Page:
This isn’t about you. It’s about abused women and the justifications that are used to hurt them. You are making this all about you, especially when you write, “Unfortunatly, when people like myself bring things to light, in defense of my partners and sisters, I am the one being attacked.” Pause for a moment there. This blog post is about women who have actually been attacked, often on a regular basis – beaten up, abused, then left with zero spiritual support, because those around them didn’t see a problem with the attacks. Yet to you, being ‘attacked’ means a blogger with PTSD disagreeing that your Qur’anic interpretation is a.) positive for women and b.) widespread enough to have an impact. That says it all. Why do men who want to be women’s allies perpetually try to make everything be about them?

        You may object to wife-beating publicly, but you’re not going to get medals or thank-yous for upholding a basic standard of common decency. That’s the bare minimum anyone can do. It shows just how normalised the abuse of women has become when men seem to expect praise and pats on the back for trying to be women’s allies – because through this expectation men are confirming that what they’re doing is something special, different from the norm, and they feel they should be recognised for it. No, you are not the enemy, but trying to promote an interpretation of Qur’an that doesn’t encourage beating doesn’t make you a hero either.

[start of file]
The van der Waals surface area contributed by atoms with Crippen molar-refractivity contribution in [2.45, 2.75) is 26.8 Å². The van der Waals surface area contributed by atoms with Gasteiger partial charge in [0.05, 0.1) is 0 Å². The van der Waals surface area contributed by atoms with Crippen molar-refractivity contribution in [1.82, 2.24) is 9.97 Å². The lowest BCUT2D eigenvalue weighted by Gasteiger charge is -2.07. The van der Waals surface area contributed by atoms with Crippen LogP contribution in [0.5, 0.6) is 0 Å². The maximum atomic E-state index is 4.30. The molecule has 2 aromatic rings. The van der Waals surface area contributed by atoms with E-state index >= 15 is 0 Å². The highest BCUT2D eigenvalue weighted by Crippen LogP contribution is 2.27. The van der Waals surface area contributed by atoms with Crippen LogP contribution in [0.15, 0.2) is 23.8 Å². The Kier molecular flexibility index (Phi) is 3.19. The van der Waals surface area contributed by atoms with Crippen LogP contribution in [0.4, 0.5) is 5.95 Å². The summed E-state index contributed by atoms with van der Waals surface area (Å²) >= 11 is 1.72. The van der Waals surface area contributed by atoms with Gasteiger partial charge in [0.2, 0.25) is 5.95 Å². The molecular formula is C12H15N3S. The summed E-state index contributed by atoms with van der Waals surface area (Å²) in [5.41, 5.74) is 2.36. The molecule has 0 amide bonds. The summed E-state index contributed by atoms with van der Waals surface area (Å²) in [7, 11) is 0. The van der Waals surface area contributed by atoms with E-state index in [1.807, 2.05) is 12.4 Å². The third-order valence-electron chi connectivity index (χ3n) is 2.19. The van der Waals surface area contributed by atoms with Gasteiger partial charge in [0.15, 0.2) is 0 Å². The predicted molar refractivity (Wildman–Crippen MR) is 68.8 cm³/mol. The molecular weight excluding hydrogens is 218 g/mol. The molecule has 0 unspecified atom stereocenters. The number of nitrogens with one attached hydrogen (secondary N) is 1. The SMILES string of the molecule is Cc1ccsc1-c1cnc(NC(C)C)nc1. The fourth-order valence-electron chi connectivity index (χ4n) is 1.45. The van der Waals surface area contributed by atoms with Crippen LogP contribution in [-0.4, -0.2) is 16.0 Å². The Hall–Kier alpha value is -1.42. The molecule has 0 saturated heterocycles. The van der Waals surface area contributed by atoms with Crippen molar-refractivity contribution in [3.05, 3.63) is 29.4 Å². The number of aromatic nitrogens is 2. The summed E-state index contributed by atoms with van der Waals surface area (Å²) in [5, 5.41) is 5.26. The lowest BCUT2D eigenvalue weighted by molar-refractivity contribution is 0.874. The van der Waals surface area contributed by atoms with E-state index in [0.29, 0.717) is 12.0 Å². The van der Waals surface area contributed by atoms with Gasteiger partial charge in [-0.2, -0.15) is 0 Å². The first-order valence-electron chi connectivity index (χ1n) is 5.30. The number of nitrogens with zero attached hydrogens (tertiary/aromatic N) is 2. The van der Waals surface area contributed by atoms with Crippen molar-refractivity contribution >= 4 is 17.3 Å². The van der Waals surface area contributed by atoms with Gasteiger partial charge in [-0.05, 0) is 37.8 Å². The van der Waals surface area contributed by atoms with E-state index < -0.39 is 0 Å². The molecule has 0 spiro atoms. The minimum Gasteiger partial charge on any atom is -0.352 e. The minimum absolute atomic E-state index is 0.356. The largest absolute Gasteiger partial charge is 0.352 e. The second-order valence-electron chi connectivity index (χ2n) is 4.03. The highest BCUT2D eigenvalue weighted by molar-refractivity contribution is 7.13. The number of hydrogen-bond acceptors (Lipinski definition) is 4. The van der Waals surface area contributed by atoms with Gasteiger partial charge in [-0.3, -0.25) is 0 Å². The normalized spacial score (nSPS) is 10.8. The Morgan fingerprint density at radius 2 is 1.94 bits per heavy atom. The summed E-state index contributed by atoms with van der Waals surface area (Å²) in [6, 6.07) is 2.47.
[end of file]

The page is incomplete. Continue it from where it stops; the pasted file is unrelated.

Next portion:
2. #12 by Laury Silvers on December 14, 2013 - 3:57 pm

    I recall when I first was confronting this abuse, [redacted] said to me the problem in the verse is not hitting it’s authority over women. He was right, but I wasn’t there yet and needed to deal with the hitting (why God used that word was more disturbing to me at the time than why God put men in charge of women).

    I know this book is going to open the conversation up significantly. She apparently has no time for apologists and sharply takes contemporary leaders to task.

    http://www.oupcanada.com/catalog/9780199640164.html

    You should be a comedian, by the way.

    • #13 by xcwn on December 14, 2013 - 4:52 pm

      Good for him. My very low opinion of him now rises significantly… except that isn’t he one of those who was and is in favor of Muslims in North America being able decide their family affairs (marriage, divorce, etc) with imams using Sharia laws?